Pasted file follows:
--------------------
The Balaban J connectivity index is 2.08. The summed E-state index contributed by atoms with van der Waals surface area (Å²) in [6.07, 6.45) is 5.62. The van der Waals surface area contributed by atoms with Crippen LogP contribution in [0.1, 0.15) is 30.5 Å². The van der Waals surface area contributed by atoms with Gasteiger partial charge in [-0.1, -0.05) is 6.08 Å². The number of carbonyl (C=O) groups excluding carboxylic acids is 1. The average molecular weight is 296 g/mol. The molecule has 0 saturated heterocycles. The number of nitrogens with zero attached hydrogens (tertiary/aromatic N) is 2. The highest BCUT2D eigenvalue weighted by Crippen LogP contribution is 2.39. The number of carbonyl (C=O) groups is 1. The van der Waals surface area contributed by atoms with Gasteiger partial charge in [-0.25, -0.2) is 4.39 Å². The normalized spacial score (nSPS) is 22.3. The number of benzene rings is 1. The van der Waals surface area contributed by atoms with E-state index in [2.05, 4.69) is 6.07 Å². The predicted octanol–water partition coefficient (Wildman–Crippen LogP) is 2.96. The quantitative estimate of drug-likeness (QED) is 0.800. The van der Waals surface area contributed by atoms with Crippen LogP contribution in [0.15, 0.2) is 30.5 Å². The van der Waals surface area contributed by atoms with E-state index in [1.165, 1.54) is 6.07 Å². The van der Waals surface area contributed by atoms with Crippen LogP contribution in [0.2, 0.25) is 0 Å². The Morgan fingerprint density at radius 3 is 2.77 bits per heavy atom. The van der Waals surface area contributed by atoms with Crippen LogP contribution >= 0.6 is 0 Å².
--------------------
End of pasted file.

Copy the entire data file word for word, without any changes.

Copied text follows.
The Balaban J connectivity index is 2.08. The summed E-state index contributed by atoms with van der Waals surface area (Å²) in [6.07, 6.45) is 5.62. The van der Waals surface area contributed by atoms with Crippen LogP contribution in [0.1, 0.15) is 30.5 Å². The van der Waals surface area contributed by atoms with Gasteiger partial charge in [-0.1, -0.05) is 6.08 Å². The number of carbonyl (C=O) groups excluding carboxylic acids is 1. The average molecular weight is 296 g/mol. The molecule has 0 saturated heterocycles. The number of nitrogens with zero attached hydrogens (tertiary/aromatic N) is 2. The highest BCUT2D eigenvalue weighted by Crippen LogP contribution is 2.39. The number of carbonyl (C=O) groups is 1. The van der Waals surface area contributed by atoms with Gasteiger partial charge in [-0.25, -0.2) is 4.39 Å². The normalized spacial score (nSPS) is 22.3. The number of benzene rings is 1. The van der Waals surface area contributed by atoms with E-state index in [2.05, 4.69) is 6.07 Å². The predicted octanol–water partition coefficient (Wildman–Crippen LogP) is 2.96. The quantitative estimate of drug-likeness (QED) is 0.800. The van der Waals surface area contributed by atoms with Crippen LogP contribution in [0.15, 0.2) is 30.5 Å². The van der Waals surface area contributed by atoms with E-state index in [1.165, 1.54) is 6.07 Å². The van der Waals surface area contributed by atoms with Crippen LogP contribution in [0.2, 0.25) is 0 Å². The Morgan fingerprint density at radius 3 is 2.77 bits per heavy atom. The van der Waals surface area contributed by atoms with Crippen LogP contribution >= 0.6 is 0 Å².